The sialolithiasis patients were matched 1:4 with participants (control group II) who were not diagnosed with sialolithiasis from 2002 through 2013. The control group was selected from the total population (n = 1,124,733). Matching was performed for age group, sex, income group, region of residence, and past medical histories (hypertension, diabetes, and dyslipidemia). To prevent selection bias while selecting the matched participants, the control II participants were sorted using another random number order and were then selected from top to bottom. We set the index date as the date of diagnosis of sialolithiasis. It was assumed that the matched control participants were involved at the same time as each of the sialolithiasis patients (index date). Therefore, the control II patients who died before the index date were excluded. The participants with a history of cholelithiasis before the index date were excluded from both the sialolithiasis and control groups. In the sialolithiasis group, 14 participants were excluded. Sialolithiasis patients for whom we could not identify sufficient matching participants were excluded (n = 1). Finally, 1:4 matching resulted in the inclusion of 761 sialolithiasis patients and 3044 control participants (Fig. 1B). The participants were followed up to event (occurrence of cholelithiasis), death date, or the last follow-up date (December 31, 2013).

2.5 Variables

The age groups were classified using 5-year intervals: 20 to 24, 25 to 29, 30 to 34, …, and 85+ years old. A total of 14 age groups were designated. The income groups were initially divided into 41 classes (1 health assistance class, 20 self-employment health insurance classes, and 20 employment health insurance classes). These groups were recategorized into 11 classes (class 1 [lowest income]-11 [highest income]). The region of residence was divided into 16 areas according to administrative district. These regions were regrouped into urban (Seoul, Busan, Daegu, Incheon, Gwangju, Daejeon, and Ulsan) and rural (Gyeonggi, Gangwon, Chungcheongbuk, Chungcheongnam, Jeollabuk, Jeollanam, Gyeongsangbuk, Gyeongsangnam, and Jeju) areas.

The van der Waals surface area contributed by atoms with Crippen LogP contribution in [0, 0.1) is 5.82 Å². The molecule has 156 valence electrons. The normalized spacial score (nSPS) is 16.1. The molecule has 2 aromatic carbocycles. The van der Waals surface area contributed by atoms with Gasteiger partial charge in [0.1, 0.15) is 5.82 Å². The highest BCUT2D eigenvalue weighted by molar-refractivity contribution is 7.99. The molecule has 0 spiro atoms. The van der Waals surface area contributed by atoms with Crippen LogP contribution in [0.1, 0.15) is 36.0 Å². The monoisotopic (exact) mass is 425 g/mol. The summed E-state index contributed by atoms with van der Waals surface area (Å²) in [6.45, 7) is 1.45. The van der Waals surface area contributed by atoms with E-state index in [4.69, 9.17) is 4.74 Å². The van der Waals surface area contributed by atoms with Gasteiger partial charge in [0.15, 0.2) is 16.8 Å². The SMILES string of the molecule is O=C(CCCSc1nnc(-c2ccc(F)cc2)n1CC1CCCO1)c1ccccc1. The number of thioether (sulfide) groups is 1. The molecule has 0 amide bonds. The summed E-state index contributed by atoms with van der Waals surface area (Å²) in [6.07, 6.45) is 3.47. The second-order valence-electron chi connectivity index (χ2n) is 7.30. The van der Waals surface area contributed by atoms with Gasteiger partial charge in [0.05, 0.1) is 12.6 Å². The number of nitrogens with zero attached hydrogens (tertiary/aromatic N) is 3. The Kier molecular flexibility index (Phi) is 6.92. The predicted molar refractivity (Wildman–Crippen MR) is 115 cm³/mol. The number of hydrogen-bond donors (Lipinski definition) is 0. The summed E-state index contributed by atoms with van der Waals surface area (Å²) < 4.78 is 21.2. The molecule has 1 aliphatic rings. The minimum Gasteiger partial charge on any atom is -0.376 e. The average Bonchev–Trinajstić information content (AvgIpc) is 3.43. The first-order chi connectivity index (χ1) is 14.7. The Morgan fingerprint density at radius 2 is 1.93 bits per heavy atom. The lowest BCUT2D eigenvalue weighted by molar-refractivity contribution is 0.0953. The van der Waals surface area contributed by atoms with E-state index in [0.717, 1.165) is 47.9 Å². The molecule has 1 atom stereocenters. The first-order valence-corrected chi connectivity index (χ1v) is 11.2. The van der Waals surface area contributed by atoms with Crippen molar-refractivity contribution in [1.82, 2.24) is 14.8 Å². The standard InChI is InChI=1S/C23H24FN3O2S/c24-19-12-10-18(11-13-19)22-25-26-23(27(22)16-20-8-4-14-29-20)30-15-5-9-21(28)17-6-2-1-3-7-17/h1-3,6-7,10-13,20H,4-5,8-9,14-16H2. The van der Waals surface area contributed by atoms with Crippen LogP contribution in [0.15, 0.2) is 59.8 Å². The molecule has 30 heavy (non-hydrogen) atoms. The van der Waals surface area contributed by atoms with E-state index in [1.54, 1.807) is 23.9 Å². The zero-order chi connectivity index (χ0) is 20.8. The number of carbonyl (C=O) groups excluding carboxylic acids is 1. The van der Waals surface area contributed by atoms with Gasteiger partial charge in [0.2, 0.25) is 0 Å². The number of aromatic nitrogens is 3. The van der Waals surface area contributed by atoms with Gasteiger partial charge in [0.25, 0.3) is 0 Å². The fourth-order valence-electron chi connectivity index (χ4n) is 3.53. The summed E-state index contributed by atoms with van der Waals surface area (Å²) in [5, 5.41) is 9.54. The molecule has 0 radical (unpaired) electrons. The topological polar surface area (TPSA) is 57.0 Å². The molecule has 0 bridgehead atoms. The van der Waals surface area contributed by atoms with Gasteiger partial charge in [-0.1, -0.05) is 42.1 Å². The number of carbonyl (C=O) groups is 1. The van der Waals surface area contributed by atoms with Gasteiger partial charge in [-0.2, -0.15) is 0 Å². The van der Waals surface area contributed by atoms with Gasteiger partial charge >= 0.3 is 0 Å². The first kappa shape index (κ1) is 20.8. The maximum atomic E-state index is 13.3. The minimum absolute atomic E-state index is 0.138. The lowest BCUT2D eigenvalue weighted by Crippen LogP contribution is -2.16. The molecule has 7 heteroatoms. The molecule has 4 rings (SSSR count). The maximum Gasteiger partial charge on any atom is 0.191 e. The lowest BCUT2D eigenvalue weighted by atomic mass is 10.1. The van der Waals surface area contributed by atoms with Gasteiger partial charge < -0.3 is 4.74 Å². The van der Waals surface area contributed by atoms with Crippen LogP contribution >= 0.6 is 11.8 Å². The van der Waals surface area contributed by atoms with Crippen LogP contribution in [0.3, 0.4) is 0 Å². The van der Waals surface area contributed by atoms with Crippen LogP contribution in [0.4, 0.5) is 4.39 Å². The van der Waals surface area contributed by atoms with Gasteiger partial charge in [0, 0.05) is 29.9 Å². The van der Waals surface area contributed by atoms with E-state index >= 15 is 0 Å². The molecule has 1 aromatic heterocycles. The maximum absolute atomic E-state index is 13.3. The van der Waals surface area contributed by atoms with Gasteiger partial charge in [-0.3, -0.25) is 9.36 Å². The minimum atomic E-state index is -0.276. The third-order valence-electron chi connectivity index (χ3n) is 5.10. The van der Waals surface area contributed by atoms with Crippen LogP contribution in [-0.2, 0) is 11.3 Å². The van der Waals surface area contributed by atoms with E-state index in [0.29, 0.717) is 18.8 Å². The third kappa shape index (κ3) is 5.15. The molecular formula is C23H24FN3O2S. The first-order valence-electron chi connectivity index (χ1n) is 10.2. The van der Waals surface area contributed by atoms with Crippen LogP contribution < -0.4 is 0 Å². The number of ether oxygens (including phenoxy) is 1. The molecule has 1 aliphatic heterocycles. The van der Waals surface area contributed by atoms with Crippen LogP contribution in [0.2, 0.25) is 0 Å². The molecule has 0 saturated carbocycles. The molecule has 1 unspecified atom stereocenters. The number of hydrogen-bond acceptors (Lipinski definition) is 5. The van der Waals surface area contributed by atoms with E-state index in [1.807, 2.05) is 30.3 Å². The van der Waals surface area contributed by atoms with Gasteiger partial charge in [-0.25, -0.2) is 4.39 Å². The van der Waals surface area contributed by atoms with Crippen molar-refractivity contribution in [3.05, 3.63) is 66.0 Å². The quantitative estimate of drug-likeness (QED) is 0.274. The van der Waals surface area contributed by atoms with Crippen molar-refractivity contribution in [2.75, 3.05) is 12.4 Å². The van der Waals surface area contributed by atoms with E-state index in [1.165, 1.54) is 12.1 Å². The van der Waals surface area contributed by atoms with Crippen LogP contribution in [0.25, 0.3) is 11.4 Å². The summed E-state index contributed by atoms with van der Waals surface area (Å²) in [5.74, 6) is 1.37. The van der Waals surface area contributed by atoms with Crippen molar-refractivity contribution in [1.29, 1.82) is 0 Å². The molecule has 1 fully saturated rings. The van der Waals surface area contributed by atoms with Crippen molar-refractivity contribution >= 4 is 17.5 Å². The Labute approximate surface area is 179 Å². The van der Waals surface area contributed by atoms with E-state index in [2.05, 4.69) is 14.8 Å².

The past medical histories of the participants were evaluated using ICD-10 codes. For accuracy of diagnosis, hypertension (I10 and I15), diabetes (E10-E14), and dyslipidemia (E78) were verified if the participants were treated ≥2 times.

2.6 Statistical analyses

The chi-square test was used to compare the rates of the general characteristics between the cholelithiasis and control I groups and between the sialolithiasis and control II groups.

In study I, the stratified Cox proportional hazard model was used to analyze the hazard ratio (HR) of cholelithiasis (the independent variable) with sialolithiasis (the dependent variable). Additionally, we analyzed HRs for the limited period of 6 months after the occurrence of cholelithiasis.